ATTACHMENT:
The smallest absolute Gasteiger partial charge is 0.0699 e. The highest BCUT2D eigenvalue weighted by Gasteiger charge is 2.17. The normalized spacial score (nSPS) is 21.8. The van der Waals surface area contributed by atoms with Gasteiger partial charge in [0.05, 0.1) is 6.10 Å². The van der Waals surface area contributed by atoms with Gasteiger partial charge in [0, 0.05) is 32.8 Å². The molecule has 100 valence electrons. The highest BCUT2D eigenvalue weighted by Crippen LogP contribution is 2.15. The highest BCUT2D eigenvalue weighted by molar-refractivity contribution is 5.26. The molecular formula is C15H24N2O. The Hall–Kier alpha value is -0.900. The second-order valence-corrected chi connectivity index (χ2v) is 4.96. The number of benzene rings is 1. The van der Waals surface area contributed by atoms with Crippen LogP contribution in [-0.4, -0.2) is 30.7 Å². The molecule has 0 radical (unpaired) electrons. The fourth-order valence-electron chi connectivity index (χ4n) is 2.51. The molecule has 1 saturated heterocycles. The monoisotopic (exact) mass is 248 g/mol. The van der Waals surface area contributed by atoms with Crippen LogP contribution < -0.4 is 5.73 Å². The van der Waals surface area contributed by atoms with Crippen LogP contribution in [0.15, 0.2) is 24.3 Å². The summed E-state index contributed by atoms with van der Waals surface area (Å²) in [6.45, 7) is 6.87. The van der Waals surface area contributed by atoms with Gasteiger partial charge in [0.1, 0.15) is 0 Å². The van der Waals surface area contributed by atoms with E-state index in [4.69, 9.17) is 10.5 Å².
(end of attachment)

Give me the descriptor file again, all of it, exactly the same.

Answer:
The smallest absolute Gasteiger partial charge is 0.0699 e. The highest BCUT2D eigenvalue weighted by Gasteiger charge is 2.17. The normalized spacial score (nSPS) is 21.8. The van der Waals surface area contributed by atoms with Gasteiger partial charge in [0.05, 0.1) is 6.10 Å². The van der Waals surface area contributed by atoms with Gasteiger partial charge in [0, 0.05) is 32.8 Å². The molecule has 100 valence electrons. The highest BCUT2D eigenvalue weighted by Crippen LogP contribution is 2.15. The highest BCUT2D eigenvalue weighted by molar-refractivity contribution is 5.26. The molecular formula is C15H24N2O. The Hall–Kier alpha value is -0.900. The second-order valence-corrected chi connectivity index (χ2v) is 4.96. The number of benzene rings is 1. The van der Waals surface area contributed by atoms with Crippen LogP contribution in [-0.4, -0.2) is 30.7 Å². The molecule has 0 radical (unpaired) electrons. The fourth-order valence-electron chi connectivity index (χ4n) is 2.51. The molecule has 1 saturated heterocycles. The monoisotopic (exact) mass is 248 g/mol. The van der Waals surface area contributed by atoms with Crippen LogP contribution < -0.4 is 5.73 Å². The van der Waals surface area contributed by atoms with Crippen LogP contribution in [0.15, 0.2) is 24.3 Å². The summed E-state index contributed by atoms with van der Waals surface area (Å²) in [6.45, 7) is 6.87. The van der Waals surface area contributed by atoms with Gasteiger partial charge in [0.1, 0.15) is 0 Å². The van der Waals surface area contributed by atoms with E-state index in [4.69, 9.17) is 10.5 Å².